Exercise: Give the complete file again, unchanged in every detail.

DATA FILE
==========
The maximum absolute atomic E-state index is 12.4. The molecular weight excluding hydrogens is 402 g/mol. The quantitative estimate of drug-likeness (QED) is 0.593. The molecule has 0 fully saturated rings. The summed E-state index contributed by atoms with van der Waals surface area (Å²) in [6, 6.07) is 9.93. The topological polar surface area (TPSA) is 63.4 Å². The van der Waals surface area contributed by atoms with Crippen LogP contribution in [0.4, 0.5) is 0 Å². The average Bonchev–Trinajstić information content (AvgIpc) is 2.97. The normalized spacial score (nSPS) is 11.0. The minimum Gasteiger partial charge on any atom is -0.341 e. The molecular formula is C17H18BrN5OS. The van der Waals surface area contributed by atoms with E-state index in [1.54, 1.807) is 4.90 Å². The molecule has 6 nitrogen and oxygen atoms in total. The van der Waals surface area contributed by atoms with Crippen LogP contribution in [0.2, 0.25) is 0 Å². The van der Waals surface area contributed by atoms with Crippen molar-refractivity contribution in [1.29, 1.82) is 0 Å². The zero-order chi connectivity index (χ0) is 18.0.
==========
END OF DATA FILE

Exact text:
The maximum absolute atomic E-state index is 12.4. The molecular weight excluding hydrogens is 402 g/mol. The quantitative estimate of drug-likeness (QED) is 0.593. The molecule has 0 fully saturated rings. The summed E-state index contributed by atoms with van der Waals surface area (Å²) in [6, 6.07) is 9.93. The topological polar surface area (TPSA) is 63.4 Å². The van der Waals surface area contributed by atoms with Crippen LogP contribution in [0.4, 0.5) is 0 Å². The average Bonchev–Trinajstić information content (AvgIpc) is 2.97. The normalized spacial score (nSPS) is 11.0. The minimum Gasteiger partial charge on any atom is -0.341 e. The molecular formula is C17H18BrN5OS. The van der Waals surface area contributed by atoms with E-state index in [1.54, 1.807) is 4.90 Å². The molecule has 6 nitrogen and oxygen atoms in total. The van der Waals surface area contributed by atoms with Crippen LogP contribution in [0.2, 0.25) is 0 Å². The van der Waals surface area contributed by atoms with Crippen molar-refractivity contribution in [1.29, 1.82) is 0 Å². The zero-order chi connectivity index (χ0) is 18.0.